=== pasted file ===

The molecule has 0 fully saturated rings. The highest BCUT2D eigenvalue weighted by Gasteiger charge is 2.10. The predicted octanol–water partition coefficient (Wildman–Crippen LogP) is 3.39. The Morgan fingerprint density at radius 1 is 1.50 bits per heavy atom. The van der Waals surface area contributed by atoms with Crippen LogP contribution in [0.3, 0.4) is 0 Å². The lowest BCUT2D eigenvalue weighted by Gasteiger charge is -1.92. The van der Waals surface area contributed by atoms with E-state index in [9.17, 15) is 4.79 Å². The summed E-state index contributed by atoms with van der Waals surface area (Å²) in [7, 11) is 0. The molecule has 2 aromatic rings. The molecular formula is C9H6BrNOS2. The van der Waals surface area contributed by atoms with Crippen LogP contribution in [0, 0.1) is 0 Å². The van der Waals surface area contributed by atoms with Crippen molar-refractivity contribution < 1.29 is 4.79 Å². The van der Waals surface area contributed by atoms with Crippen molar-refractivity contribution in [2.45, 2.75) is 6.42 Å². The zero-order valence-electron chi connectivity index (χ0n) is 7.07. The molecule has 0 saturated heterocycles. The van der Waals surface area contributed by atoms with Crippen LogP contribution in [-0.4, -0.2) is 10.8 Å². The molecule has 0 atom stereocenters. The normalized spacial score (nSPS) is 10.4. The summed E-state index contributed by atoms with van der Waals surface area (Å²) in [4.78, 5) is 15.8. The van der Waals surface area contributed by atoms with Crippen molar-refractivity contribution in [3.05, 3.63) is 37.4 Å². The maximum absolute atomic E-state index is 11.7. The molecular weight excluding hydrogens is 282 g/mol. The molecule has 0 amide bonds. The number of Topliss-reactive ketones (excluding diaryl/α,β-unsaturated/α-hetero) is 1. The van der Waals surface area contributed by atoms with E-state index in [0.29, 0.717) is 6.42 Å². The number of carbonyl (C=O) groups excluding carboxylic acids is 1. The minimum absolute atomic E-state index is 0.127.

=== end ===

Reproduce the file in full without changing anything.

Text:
The molecule has 0 fully saturated rings. The highest BCUT2D eigenvalue weighted by Gasteiger charge is 2.10. The predicted octanol–water partition coefficient (Wildman–Crippen LogP) is 3.39. The Morgan fingerprint density at radius 1 is 1.50 bits per heavy atom. The van der Waals surface area contributed by atoms with Crippen LogP contribution in [0.3, 0.4) is 0 Å². The lowest BCUT2D eigenvalue weighted by Gasteiger charge is -1.92. The van der Waals surface area contributed by atoms with E-state index in [9.17, 15) is 4.79 Å². The summed E-state index contributed by atoms with van der Waals surface area (Å²) in [7, 11) is 0. The molecule has 2 aromatic rings. The molecular formula is C9H6BrNOS2. The van der Waals surface area contributed by atoms with Crippen LogP contribution in [0, 0.1) is 0 Å². The van der Waals surface area contributed by atoms with Crippen molar-refractivity contribution < 1.29 is 4.79 Å². The van der Waals surface area contributed by atoms with Crippen molar-refractivity contribution in [2.45, 2.75) is 6.42 Å². The zero-order valence-electron chi connectivity index (χ0n) is 7.07. The molecule has 0 saturated heterocycles. The van der Waals surface area contributed by atoms with Crippen LogP contribution in [-0.4, -0.2) is 10.8 Å². The molecule has 0 atom stereocenters. The normalized spacial score (nSPS) is 10.4. The summed E-state index contributed by atoms with van der Waals surface area (Å²) in [4.78, 5) is 15.8. The van der Waals surface area contributed by atoms with Crippen molar-refractivity contribution in [3.05, 3.63) is 37.4 Å². The maximum absolute atomic E-state index is 11.7. The molecular weight excluding hydrogens is 282 g/mol. The molecule has 0 amide bonds. The number of Topliss-reactive ketones (excluding diaryl/α,β-unsaturated/α-hetero) is 1. The van der Waals surface area contributed by atoms with E-state index in [0.29, 0.717) is 6.42 Å². The number of carbonyl (C=O) groups excluding carboxylic acids is 1. The minimum absolute atomic E-state index is 0.127.